aside from looking for any straight up connection/s between consanguinity and democracy (see previous post), woodley & bell also looked at consanguinity and democracy and several other possible factors that might affect the success of democracy in the nations included in the study: economic freedom, inequality, exports of fossil fuels (the “resource curse”), pathogen load (i’ll come back to that one!), and islam.
using path analysis, they found that islam seems to have a direct impact on democracy in muslim nations and ALSO that islam has an indirect impact on democracy via consanguinity.
recall that woodley & bell used two different indices of democracy: data from the polity iv project and the eiu democracy index. so they worked up two path analyses (click on charts for LARGER view). percent muslim for each country came from pew:
both analyses indicate: “that Islam has both direct effects on democracy and effects that are mediated by consanguinity, although the direct path from percentage Muslim to democracy [in the first model] only approached the conventional cutoff for significance (p = .096).”
from the paper (pg. 12):
“The largest impacts on consanguinity in the path models were produced by pathogen load and the effect of the percentage of Muslims within a nation. In the first path model the latter variable did not have a significant direct path to democracy, which suggests that its effects on democracy are largely mediated by consanguinity. Both pathogen prevalence and the influence of Islam have been described in the literature as having an inhibitory effect on democracy (e.g., Fincher et al., 2008; Fish, 2002; Fukuyama, 2001; Huntington, 1984; Thornhill et al., 2009). Here we indicate that these variables, which had previously been posited to have independent effects on democracy, are actually mediated by consanguinity.”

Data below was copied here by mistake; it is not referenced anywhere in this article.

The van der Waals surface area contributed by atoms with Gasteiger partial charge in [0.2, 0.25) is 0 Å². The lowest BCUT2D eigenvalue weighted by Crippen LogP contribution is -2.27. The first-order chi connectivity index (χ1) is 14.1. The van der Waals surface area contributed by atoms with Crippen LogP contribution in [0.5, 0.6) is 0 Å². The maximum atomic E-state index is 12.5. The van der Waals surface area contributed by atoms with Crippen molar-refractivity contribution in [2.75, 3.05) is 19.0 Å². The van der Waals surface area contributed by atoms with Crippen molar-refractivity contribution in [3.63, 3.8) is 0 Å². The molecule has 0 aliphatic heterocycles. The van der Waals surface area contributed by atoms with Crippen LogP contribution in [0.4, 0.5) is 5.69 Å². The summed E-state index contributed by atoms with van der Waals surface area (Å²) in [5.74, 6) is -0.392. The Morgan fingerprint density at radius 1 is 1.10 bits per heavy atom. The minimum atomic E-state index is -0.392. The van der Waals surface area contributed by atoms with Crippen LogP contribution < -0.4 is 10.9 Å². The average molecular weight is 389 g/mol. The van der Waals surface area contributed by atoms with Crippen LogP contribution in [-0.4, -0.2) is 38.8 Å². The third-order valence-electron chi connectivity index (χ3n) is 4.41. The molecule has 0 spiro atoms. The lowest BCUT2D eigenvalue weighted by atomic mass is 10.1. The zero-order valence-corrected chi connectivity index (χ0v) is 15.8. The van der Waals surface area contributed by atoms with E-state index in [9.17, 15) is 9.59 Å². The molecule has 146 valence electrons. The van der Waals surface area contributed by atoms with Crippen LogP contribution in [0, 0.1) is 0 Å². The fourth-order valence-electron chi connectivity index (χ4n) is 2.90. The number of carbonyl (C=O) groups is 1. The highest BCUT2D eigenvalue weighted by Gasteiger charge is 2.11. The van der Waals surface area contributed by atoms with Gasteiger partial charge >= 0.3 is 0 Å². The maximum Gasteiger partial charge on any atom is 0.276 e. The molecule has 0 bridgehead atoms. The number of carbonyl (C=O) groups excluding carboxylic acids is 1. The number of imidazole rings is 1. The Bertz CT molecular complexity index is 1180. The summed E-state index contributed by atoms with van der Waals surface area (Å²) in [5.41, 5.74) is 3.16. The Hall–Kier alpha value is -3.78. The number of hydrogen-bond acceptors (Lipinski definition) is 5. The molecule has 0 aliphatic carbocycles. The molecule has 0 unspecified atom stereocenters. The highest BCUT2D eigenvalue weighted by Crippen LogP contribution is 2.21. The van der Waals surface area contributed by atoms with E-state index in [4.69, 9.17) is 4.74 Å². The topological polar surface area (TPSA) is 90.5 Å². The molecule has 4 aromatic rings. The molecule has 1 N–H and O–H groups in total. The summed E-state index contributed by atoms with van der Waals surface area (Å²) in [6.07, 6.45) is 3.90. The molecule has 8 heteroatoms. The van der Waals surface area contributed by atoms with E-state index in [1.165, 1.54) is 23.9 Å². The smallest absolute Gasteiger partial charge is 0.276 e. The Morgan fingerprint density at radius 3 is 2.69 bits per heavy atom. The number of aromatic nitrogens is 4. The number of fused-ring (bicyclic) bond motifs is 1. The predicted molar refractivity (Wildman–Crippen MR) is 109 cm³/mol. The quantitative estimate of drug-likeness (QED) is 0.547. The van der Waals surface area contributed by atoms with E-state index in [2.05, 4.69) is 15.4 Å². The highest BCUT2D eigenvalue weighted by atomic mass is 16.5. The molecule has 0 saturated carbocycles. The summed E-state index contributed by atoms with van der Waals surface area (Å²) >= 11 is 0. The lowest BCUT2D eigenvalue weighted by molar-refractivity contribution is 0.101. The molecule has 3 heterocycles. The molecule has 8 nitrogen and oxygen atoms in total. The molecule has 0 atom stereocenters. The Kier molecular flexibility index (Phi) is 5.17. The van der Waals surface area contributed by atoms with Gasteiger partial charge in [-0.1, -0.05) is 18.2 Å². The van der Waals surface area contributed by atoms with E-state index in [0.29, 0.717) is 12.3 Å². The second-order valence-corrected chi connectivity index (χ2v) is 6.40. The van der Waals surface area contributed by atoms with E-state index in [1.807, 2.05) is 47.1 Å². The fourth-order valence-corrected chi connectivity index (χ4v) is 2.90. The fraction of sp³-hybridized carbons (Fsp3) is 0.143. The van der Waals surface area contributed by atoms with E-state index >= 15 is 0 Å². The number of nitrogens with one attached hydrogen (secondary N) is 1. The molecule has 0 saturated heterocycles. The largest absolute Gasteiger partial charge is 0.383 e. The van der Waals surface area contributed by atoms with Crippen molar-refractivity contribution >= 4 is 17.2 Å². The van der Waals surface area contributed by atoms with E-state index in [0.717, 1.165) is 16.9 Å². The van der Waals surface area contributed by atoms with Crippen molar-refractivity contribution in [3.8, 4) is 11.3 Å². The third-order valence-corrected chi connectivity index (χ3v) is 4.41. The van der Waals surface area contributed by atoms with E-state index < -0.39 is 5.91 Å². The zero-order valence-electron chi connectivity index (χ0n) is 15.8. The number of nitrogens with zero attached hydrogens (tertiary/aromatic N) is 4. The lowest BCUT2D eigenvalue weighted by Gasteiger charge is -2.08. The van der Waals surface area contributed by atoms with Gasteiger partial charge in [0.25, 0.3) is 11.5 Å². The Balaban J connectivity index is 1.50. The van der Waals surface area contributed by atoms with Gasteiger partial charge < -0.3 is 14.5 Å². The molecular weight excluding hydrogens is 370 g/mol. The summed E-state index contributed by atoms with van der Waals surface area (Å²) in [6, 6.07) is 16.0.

so, if a nation is islamic, that will affect how democratic it is (or not!), but what seems to be more important is if the population practices cousin marriage. it’s islam+consanguinity that is the key here, not just islam.
i think it makes sense that the effects islam has on democracy are “mediated” by how much cousin marriage there is in a society. cousin marriage directly affects the genetic relatedness between the individual members of a population, making individuals more related to their family members than would happen in an outbred society, while making those same individuals less related to non-family members, again unlike in an outbred society. i think this pretty clearly leads to clannish or tribal behavioral patterns which, as woodley and bell point out, are not conducive to liberal democracy at all.
islam doesn’t demand cousin marriage, but it doesn’t prohibit it either. since muslims are supposed to emulate mohammed (who married a cousin – see below), it probably rather encourages it. and anyway — which came first, cousin marriage or islam? yup. cousin marriage. one of mohammed’s wives was a cousin of his (his fzd) — and ali (yes that ali), who was mohammed’s cousin, married mohammed’s daughter, ali’s first cousin once removed. cousin marriage was very much the norm amongst the arabs in mohammed’s day. and, unlike roman catholic church policy makers, neither mohammed nor any imam since him (at least none that count) seem to have come down against cousin marriage afaik.